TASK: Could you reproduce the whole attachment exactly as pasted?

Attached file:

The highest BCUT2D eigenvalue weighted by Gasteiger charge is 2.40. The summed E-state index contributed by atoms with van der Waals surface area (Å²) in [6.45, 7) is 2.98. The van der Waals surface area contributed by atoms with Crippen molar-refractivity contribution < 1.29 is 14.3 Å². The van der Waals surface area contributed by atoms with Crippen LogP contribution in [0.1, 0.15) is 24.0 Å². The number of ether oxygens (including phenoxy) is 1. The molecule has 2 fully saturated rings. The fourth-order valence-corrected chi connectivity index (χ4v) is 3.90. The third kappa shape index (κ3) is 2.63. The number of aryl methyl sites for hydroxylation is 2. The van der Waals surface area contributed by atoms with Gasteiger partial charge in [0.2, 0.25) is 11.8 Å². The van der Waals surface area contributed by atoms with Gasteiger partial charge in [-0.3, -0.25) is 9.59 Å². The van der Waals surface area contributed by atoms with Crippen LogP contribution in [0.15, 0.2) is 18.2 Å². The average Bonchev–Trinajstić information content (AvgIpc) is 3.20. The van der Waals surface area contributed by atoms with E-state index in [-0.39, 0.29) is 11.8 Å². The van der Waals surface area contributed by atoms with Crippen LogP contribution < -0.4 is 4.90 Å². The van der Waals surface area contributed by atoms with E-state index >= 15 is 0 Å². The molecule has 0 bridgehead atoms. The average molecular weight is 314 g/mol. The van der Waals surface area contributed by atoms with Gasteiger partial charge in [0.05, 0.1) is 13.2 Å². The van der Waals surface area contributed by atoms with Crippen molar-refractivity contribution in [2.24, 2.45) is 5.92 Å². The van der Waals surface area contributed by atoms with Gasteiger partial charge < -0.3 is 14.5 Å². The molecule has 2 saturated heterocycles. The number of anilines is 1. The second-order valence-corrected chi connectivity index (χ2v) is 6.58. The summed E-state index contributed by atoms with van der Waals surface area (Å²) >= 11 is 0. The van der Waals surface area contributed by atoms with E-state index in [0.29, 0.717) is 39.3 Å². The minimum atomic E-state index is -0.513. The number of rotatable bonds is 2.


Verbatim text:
The highest BCUT2D eigenvalue weighted by Gasteiger charge is 2.40. The summed E-state index contributed by atoms with van der Waals surface area (Å²) in [6.45, 7) is 2.98. The van der Waals surface area contributed by atoms with Crippen molar-refractivity contribution < 1.29 is 14.3 Å². The van der Waals surface area contributed by atoms with Crippen LogP contribution in [0.1, 0.15) is 24.0 Å². The number of ether oxygens (including phenoxy) is 1. The molecule has 2 fully saturated rings. The fourth-order valence-corrected chi connectivity index (χ4v) is 3.90. The third kappa shape index (κ3) is 2.63. The number of aryl methyl sites for hydroxylation is 2. The van der Waals surface area contributed by atoms with Gasteiger partial charge in [0.2, 0.25) is 11.8 Å². The van der Waals surface area contributed by atoms with Gasteiger partial charge in [-0.3, -0.25) is 9.59 Å². The van der Waals surface area contributed by atoms with Crippen LogP contribution in [0.15, 0.2) is 18.2 Å². The average Bonchev–Trinajstić information content (AvgIpc) is 3.20. The van der Waals surface area contributed by atoms with E-state index in [-0.39, 0.29) is 11.8 Å². The van der Waals surface area contributed by atoms with Crippen LogP contribution < -0.4 is 4.90 Å². The van der Waals surface area contributed by atoms with E-state index >= 15 is 0 Å². The molecule has 0 bridgehead atoms. The average molecular weight is 314 g/mol. The van der Waals surface area contributed by atoms with Gasteiger partial charge in [0.05, 0.1) is 13.2 Å². The van der Waals surface area contributed by atoms with Crippen molar-refractivity contribution in [2.24, 2.45) is 5.92 Å². The van der Waals surface area contributed by atoms with Gasteiger partial charge < -0.3 is 14.5 Å². The molecule has 2 saturated heterocycles. The number of anilines is 1. The second-order valence-corrected chi connectivity index (χ2v) is 6.58. The summed E-state index contributed by atoms with van der Waals surface area (Å²) >= 11 is 0. The van der Waals surface area contributed by atoms with E-state index in [0.29, 0.717) is 39.3 Å². The minimum atomic E-state index is -0.513. The number of rotatable bonds is 2.